Every year, a thousand or so people from around the world gather to cross-pollinate. Brain scientists talk with filmmakers. Architects hang out with anthropologists. Internet entrepreneurs have a coffee with artists and musicians. Strangers meet, old friends connect, and global conversations start with real world human conversations. The event is called TED, and this is year is it's 30th year anniversary. A lot has changed in 30 years. Thirty years ago Nicholas Negroponte opened up TED. Today, Negroponte was back to open TED.
In his first TED Talk, Negroponte said we'd move from the computer mouse to using our fingers to control interfaces.
In 1995 Negroponte was called crazy for predicting "that we'll soon buy books and newspapers straight over the Internet."
Today Negroponte says that the buzz around "the Internet of Things is tragically pathetic." He says that the idea wasn't just to put an oven control panel on your phone -- but to make the oven intelligent. "You want to put the chicken in the oven and it realizes you're cooking it for Nicholas and he likes it this way."
Today, Negroponte asks the question: "Will Internet access be a human right?"
Negroponte makes a far-fetched prediction, in the future: "We are going to ingest information -- we're going to swallow a pill and know English and swallow a pill and know Shakespeare," says Negroponte. "It will go through the bloodstream and it will know when it's in the brain and, in the right places, it deposits the information."
Later that day when TED Curator Chris Anderson surprised the room and invited Edward Snowden on stage, the room sat up and took notice. Snowden arrived via remote robot -- and Anderson interacted with the remote Snowden as if he was in the room. So much so that Snowden-bot after his TED Talk exited the stage and "walked the loop" running into Google's Sergey Brin for this impromptu photo-op. TEDsters didn't immediately all embrace Snowden, but much like his appearance at the SXSW conference in Austin the week before, you could feel his efforts to engage the tech community begin to thaw critics.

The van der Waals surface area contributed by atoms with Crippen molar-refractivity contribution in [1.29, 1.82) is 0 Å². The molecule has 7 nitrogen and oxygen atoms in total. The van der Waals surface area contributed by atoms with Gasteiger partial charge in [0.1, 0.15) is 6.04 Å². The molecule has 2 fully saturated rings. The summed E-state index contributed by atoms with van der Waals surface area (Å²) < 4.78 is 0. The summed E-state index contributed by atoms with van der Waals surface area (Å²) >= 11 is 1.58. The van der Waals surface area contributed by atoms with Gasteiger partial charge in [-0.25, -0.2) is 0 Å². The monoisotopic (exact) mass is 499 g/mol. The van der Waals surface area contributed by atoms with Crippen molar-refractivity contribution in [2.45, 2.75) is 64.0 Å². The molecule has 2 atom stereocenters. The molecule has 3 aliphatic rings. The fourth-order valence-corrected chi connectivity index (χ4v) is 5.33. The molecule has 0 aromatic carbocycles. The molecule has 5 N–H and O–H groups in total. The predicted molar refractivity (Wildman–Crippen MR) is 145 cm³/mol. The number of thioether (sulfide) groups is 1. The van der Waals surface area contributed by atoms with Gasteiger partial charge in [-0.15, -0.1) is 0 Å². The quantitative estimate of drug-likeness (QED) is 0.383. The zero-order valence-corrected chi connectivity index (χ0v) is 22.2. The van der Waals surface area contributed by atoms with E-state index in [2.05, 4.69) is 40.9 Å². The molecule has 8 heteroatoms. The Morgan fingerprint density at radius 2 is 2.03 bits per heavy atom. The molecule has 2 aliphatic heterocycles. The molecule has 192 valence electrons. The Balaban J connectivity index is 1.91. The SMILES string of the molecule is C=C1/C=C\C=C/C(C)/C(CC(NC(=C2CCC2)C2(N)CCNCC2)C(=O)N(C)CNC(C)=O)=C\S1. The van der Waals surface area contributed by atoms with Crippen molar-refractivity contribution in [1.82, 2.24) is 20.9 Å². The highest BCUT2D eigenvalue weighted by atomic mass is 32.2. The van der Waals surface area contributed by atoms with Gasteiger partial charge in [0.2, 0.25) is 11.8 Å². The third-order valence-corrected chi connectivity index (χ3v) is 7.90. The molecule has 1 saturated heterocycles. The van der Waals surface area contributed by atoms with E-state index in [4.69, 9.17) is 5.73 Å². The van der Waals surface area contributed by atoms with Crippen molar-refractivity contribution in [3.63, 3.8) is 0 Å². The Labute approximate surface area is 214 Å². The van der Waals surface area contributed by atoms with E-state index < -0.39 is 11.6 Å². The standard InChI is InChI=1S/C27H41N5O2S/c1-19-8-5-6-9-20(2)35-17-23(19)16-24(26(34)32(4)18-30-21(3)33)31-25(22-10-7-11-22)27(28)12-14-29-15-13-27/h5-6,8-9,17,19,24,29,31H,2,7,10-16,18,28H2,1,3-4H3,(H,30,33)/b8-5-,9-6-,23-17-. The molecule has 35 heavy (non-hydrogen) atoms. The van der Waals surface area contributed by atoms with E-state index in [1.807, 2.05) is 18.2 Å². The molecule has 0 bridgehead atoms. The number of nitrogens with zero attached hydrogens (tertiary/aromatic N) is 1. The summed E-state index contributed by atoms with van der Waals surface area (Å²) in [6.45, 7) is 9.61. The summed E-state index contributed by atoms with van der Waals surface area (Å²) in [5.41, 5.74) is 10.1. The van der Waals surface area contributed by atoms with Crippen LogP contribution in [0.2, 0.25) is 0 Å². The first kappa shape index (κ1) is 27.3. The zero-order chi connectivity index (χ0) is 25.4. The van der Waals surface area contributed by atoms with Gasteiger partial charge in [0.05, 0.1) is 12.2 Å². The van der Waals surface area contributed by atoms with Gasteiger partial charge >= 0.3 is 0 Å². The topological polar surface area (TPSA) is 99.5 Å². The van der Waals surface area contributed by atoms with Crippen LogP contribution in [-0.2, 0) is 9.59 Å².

"Trusting any government authority with the entirety of human communications without any oversight is too great a temptation to be ignored" said Snowden. Anderson invited World Wide Web founder Tim Berners Lee on stage to join the conversation with Showden, and Berners Lee was quick to proclaim him a hero.
In the first two days, the stage was chock full of leaders, visionaries, and dreamers. From Larry Page to Bill and Melinda Gates, to musician Amanda Palmer. But unlike the TED of old - the new TED isn't a closed door secret society. In fact, it's increasingly open. The main stage presentations were streamed free for local Vancouver schools, and to TEDx groups around the world. And TED talks from the 5 day event will be put online -- for free -- over the course of the year. Already the Edward Snowden talk is live -- and more talks will go live in the coming days.
With more the 2 billion views logged on the web -- and growing -- it's clear that TED is proving that knowledge, ideas, and innovation are driving a new kind of video. A new network of ideas -- that's certainly an idea worth spreading.
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